SCOTTISH politics appears to have got caught in a loop.

Holyrood seems to be going through the same routines again and again, like a stuck record - in the days when we still had turntables, that is.

Johann Lamont accusing Alex Salmond of dishonesty about secret documents on the fiscal implications of an oil fund had a distinct air of deja vu. Then we had David Cameron's claim that an independent Scotland would be more vulnerable to terrorism. Project Fear is alive and well despite the promises of the new Scottish Secretary, Alistair Carmichael, to accentuate the positive in the referendum campaign.

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The only remarkable thing about last week's First Minister's Questions was how Salmond and Lamont are continuing to lose weight. They may still be political heavyweights, but they no longer look as if they are candidates for the coronary ward. And that's not an insignificant matter in a country that is struggling to give up its self-destructive eating habits.

I've been spending most of my weekends recently going around the country promoting my book, Road To Referendum, and I have to say the country as a whole is in pretty good shape right now - at least on the surface. From Inverness to Wigtown, Kirkwall to the Borders, much time and money has clearly been spent sprucing the place up - both by local councils and private home owners. Is there a cottage left in Scotland that hasn't had an extension built on to it? Is there a town that doesn't have an annual book festival?

Tourism organisations have been extracting maximum value from local history and the natural environment. Take the Galloway Forest Park, the biggest in Europe - which used to be a blank space on the map and is a world centre for outdoor pursuits like mountain biking and bird watching. Robert Burns heritage trails seem to be all over the place. Nationalised Prestwick airport should rename itself Robert Burns International, quick, before some other airfield beats them to it.

The Scottish landscape is changing in all sorts of interesting ways In Orkney, you can hardly move for windmills - they don't seem to think they are a menace to birdlife or bad news for house prices. And anyone who still thinks renewable energy is a joke should take a trip to the Solway coast and see the Robin Rigg offshore wind farm - like a white forest on the ocean.

But the more things change the more they remain the same. The complaint I've been hearing is that there aren't enough jobs to keep people in their communities. Much has been spent on local infrastructure, education and social services but the economy is not self-sustaining. Young people are better educated than ever, but they can't get jobs and they can't afford houses. And there is frustration that the constitutional debate is missing the point.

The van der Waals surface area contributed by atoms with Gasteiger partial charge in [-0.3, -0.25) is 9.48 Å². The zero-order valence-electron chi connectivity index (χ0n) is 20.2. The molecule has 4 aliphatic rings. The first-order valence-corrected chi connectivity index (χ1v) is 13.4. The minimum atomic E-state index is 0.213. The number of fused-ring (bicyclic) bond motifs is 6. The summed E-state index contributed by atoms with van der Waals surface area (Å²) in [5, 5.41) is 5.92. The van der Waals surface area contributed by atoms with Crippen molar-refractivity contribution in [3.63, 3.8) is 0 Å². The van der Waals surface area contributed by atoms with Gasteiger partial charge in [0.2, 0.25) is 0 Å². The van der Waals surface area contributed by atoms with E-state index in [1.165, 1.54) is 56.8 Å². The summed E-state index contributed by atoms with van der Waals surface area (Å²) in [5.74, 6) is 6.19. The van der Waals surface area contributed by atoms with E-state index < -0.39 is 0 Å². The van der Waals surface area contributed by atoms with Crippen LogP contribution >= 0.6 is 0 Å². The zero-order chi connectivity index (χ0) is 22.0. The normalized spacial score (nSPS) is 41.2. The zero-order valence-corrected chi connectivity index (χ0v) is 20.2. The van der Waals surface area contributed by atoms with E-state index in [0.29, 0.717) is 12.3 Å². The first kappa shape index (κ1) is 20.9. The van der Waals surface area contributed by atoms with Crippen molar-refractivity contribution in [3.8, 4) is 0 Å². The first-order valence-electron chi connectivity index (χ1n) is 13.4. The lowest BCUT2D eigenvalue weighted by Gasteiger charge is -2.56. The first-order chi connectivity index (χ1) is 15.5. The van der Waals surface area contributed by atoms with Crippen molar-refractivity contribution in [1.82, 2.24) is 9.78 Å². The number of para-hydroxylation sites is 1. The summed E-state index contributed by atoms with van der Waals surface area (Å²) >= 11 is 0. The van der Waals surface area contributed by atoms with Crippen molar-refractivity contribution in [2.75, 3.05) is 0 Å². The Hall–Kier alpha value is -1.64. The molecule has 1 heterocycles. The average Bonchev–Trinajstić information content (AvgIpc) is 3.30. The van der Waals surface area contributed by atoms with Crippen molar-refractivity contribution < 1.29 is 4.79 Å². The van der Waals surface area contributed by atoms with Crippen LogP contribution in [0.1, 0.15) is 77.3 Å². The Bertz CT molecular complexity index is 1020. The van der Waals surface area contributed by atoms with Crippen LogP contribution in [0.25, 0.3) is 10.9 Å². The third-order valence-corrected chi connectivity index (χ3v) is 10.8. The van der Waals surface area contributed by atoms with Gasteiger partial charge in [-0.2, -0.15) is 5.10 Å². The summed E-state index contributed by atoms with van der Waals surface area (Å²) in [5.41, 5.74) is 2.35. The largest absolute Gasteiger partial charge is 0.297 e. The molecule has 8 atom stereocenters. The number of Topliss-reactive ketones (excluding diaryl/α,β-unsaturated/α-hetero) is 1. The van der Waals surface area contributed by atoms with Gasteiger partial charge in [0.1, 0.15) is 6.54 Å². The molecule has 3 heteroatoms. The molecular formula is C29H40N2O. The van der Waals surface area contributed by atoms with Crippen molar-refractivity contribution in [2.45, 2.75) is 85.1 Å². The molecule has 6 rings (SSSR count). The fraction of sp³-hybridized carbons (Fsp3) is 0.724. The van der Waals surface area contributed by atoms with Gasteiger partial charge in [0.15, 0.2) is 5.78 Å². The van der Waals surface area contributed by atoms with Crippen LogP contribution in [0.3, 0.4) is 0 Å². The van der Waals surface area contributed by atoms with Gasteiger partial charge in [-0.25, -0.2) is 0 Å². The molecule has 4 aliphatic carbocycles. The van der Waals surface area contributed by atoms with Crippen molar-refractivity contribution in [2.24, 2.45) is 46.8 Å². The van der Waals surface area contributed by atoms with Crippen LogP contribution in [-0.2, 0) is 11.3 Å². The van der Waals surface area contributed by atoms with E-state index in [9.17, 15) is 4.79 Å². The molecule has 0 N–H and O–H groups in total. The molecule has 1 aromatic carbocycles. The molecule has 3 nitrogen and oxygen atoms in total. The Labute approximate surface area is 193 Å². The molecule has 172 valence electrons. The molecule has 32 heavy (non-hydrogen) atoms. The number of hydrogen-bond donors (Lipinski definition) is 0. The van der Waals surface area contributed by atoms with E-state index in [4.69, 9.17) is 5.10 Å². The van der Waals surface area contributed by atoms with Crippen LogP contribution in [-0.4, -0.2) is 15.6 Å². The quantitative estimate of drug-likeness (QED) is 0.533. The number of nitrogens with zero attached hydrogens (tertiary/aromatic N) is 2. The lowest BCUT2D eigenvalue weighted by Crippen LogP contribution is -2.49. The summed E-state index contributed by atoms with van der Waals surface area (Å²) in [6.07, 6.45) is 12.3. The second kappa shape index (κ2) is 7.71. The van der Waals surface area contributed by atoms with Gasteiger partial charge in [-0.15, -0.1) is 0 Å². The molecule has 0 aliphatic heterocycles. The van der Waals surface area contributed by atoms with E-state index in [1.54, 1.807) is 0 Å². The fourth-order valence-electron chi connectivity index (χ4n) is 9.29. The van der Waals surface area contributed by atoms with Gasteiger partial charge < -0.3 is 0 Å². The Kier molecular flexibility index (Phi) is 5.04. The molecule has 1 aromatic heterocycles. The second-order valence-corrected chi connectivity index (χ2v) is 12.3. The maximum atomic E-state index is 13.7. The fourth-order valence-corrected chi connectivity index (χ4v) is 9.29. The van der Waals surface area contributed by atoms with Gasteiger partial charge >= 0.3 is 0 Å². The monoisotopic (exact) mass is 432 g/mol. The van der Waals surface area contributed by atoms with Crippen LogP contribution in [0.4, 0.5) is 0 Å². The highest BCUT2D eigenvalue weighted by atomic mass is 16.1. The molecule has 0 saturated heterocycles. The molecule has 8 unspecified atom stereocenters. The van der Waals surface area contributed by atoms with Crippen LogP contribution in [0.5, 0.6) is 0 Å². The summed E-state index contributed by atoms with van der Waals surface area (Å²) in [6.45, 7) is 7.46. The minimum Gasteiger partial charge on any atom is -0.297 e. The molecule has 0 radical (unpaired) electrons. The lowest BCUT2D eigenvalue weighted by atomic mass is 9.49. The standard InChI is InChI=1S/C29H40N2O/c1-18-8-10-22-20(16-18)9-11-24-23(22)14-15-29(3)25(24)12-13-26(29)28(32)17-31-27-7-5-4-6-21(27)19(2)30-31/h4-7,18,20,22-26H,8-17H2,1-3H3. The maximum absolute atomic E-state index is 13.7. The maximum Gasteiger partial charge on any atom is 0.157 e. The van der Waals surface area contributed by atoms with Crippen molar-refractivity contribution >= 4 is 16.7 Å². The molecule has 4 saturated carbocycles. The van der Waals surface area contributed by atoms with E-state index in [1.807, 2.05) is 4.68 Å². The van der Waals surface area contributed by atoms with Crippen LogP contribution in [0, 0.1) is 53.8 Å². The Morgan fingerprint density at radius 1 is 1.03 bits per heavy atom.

Who really cares about the legal advice on how long it would take to renegotiate Scotland's entry to Europe? Or whether it's a good idea to have Scottish passports, or to replace the pound with a Scottish currency? My evidence is largely anecdotal of course, but it does confirm what the opinion polls say: that Scottish voters still don't get the point of independence.

Now, the Yes Campaign will say that Scotland needs independence precisely to deliver the kind of self-sustaining economic growth that the voters are demanding. The Scottish Parliament needs access to the "economic levers" which remain in the southeast of England. Look at the colossal amounts being spent on infrastructure - Crossrail etc - in London, where more public money is being spent per head of population than in all the other regions of Britain combined. Or the fast rail link, HS2, where there isn't even a pretence that it will ever get to Scotland. There is a powerful argument that the Scottish Parliament needs to acquire substantial economic powers to combat this over-centralisation.

However, this is not how the independence argument is coming across to most voters, who see the politicians engaged in abstruse arguments about constitutional arrangements that seem tangential to Scotland's real problems. This is partly because the Yes campaign has been almost entirely on the defensive for the past year - responding to successive Unionist warnings about the consequences of independence, rather than leading the debate and making a positive case.

But it's not as if supporters of independence have lacked opportunities. Every time the Defence Secretary, Philip Hammond, comes to Scotland he seems to put his foot in it. Last week, we saw the rather intelligent and reasonable Scottish Secretary, Michael Moore, abruptly sacked and replaced by the excitable Orkney and Shetland MP, Alistair Carmichael - a politician regarded as a bit of a bruiser in the trade.

Moore, we are told, had failed to put in a sufficiently combative performance in the TV studio against the Deputy First Minister, Nicola Sturgeon. But the former Scottish Secretary was rather well-respected in Scotland because he seemed pretty open-minded about the constitutional future. He provided an intellectual counterpoint to the apocalyptic warnings being made by Westminster politicians. You almost got the impression Moore wouldn't be too bothered if Scots voted Yes - that he could live with it. It may well be that this was exactly the way the Unionist case needed to be prosecuted.

We are told that Carmichael intends to stop UK Cabinet ministers coming to Scotland and "lecturing" Scots about the dangers of self-government. Well, good luck to him on that. I don't believe the Chancellor, George Osborne, will feel inhibited from expressing his views on the fiscal implications of independence, the future of the pound, relations with the Bank of England. Nor will other ministers. We'll be hearing the same old arguments all the way to the referendum. Better get used to it.